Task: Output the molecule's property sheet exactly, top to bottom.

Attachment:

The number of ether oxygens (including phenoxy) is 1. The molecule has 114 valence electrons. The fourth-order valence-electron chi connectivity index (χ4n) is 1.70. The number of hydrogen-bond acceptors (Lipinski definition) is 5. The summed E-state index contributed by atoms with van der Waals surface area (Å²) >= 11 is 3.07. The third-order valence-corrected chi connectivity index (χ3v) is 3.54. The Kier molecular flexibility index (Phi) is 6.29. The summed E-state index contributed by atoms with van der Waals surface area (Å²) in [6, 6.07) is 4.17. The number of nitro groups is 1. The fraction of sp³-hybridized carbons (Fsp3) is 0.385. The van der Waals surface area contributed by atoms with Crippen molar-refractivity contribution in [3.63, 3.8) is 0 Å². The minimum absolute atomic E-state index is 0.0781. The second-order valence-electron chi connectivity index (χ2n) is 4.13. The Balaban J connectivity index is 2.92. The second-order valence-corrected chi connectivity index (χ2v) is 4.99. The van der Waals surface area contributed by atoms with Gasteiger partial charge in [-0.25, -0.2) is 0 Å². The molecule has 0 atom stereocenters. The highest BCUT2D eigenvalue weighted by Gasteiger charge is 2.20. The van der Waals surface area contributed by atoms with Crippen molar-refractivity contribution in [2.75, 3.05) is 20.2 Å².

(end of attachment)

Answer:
The number of ether oxygens (including phenoxy) is 1. The molecule has 114 valence electrons. The fourth-order valence-electron chi connectivity index (χ4n) is 1.70. The number of hydrogen-bond acceptors (Lipinski definition) is 5. The summed E-state index contributed by atoms with van der Waals surface area (Å²) >= 11 is 3.07. The third-order valence-corrected chi connectivity index (χ3v) is 3.54. The Kier molecular flexibility index (Phi) is 6.29. The summed E-state index contributed by atoms with van der Waals surface area (Å²) in [6, 6.07) is 4.17. The number of nitro groups is 1. The fraction of sp³-hybridized carbons (Fsp3) is 0.385. The van der Waals surface area contributed by atoms with Crippen molar-refractivity contribution in [3.63, 3.8) is 0 Å². The minimum absolute atomic E-state index is 0.0781. The second-order valence-electron chi connectivity index (χ2n) is 4.13. The Balaban J connectivity index is 2.92. The second-order valence-corrected chi connectivity index (χ2v) is 4.99. The van der Waals surface area contributed by atoms with Gasteiger partial charge in [-0.25, -0.2) is 0 Å². The molecule has 0 atom stereocenters. The highest BCUT2D eigenvalue weighted by Gasteiger charge is 2.20. The van der Waals surface area contributed by atoms with Crippen molar-refractivity contribution in [2.75, 3.05) is 20.2 Å².